1. Patty Fornelli

      I completely agree with this comment!

  11. Christine Sauer

    All of this information looks really good. Much clearer than present labeling for sure. It would be amazing if these guidelines were adopted!! 🙂 🙂 Thank you so much for all of your hard work in this area. Buying pet food is a frustrating experience! In terms of feeding recommendations and calories that is a bit challenging on so many levels. Even in people food it’s complicated. I have noticed over the years with my many cats that there is a wide variety in the amount that they eat based on age, size, body build, activity level and what illnesses they may have, etc..

  12. Jeri

    I agree that calcium and phosphorous should be included since those are vital for animals who have kidney issues. I also echo the importance of seeing country of origin both for completed product as well as supplements. I would imagine the PFI will kick up a fuss over that as they would rather not divulge that their premixes come from China, but oh well. Agreed that caloric info. needs to be included, although the “higher math” referenced earlier is a challenge for most consumers, I would think (myself included) so it needs to be simplified to be accessible for those who don’t have the knowledge required to calculate what is needed. I absolutely would want to see the lack of GMOs reflected, as well as antibiotic/hormone/humane grade and food or feed. I hope you can get that part included. PFI is likely to have a stroke, but somehow we have to get the consumer to understand that feed is not food – legally or practically. Great work, Susan! If you could somehow get this incorporated it would be HUGE!!!

  13. Carla K

    #2 and #3 are most important to me. For specific nutrients for cats, magnesium and phosphorus. I’m a little confused about #9 – would those that are not human food grade ingredients just not include this item or would it specifically say “these are not human food grade ingredients?” Thanks as always for your hard work.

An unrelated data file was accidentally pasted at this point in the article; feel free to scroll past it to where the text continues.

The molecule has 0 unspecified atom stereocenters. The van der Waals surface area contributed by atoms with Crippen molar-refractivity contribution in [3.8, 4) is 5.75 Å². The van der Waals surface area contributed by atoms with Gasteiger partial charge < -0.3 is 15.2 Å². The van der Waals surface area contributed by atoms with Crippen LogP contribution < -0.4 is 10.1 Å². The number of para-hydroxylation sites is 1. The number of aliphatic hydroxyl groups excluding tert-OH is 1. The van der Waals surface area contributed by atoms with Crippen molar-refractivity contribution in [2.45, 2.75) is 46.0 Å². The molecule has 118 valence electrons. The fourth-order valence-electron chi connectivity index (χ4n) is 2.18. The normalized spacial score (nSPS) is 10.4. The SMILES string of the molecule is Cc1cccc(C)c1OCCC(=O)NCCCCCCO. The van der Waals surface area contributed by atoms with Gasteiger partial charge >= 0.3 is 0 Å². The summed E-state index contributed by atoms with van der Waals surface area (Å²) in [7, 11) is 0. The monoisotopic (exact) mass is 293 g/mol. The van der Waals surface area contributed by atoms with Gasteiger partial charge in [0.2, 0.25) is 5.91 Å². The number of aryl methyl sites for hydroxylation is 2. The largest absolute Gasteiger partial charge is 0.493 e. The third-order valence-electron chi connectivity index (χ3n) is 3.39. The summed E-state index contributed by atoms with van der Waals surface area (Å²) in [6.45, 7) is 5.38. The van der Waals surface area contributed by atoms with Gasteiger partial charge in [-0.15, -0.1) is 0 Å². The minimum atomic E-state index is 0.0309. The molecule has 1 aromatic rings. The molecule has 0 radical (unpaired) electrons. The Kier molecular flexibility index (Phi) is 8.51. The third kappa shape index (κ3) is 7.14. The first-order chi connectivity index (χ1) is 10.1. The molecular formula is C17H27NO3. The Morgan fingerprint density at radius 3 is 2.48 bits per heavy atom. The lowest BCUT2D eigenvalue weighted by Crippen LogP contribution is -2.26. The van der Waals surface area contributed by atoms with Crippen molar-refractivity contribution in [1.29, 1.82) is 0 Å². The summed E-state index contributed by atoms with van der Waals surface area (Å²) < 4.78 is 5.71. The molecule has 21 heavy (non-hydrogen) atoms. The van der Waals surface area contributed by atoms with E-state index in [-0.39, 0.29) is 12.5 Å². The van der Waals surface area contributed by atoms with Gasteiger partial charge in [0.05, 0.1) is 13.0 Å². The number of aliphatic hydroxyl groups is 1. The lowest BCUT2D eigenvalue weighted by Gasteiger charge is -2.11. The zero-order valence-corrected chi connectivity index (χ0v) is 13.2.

1. Susan Thixton Author

      A feed grade ingredient pet food could state ‘This pet food contains feed grade ingredients and is meant for dog consumption.’ Does that work?

      1. Tracey

        Or “is not meant for human consumption”.

  14. ET Wilken

    That all sounds pretty good. Under #2, are the ingredients listed in order of how much is used? For example, someone says, oh our dry food has real chicken in it, yet it’s listed almost near the end of the ingredients so you know it isn’t much.

    1. Susan Thixton Author

      #2 is a statement of quality. The ingredient listing would be on the back of the package (3rd picture) and those ingredient listings are as they are now, in order of pre-cooking weight. Does this answer your question?

  15. Paula

    Might be nice to add who the product was manufactured by (I believe Diamond Pet Foods manufactures several different products).

  16. Susan Wenning

    #2 – I would like it to say “100% food grade …” to be assured that it only contains food grade ingredients.
    #10 – I would like to see both a minimum and a maximum level for protein, fat, fiber and moisture.
    I would love to see all of this information (#1-#11) on all pet food labels.
    Thank you so much for the work that you do!

  17. Juanita Buszek

    Are you looking at canned food too? If so, I would like to know the lining used such as saying BPA free and then indicate what lining is used. This is important because lining can cause toxic effects. I know a woman whose dog developed serious sores on his lip and the vet said it was from BPA lining and not to use canned food. She stopped and the sores went away and never returned. Stop using pictures that are misleading making it seem like fresh meat when it is actually leftovers from animals and byproduct. How much to give according to weight and activity level. How much to use if mixed with kibble. If there is not enough room indicate the website to go do in which the website will indicate amount. If BPA or other lining must be used then make it in small cans where the BPA is not needed and no substitution for lining that is worse than BPA. Indicate if canned has probiotics, prebiotics, and digestive enzymes and if they do not what to use such as a fortifier.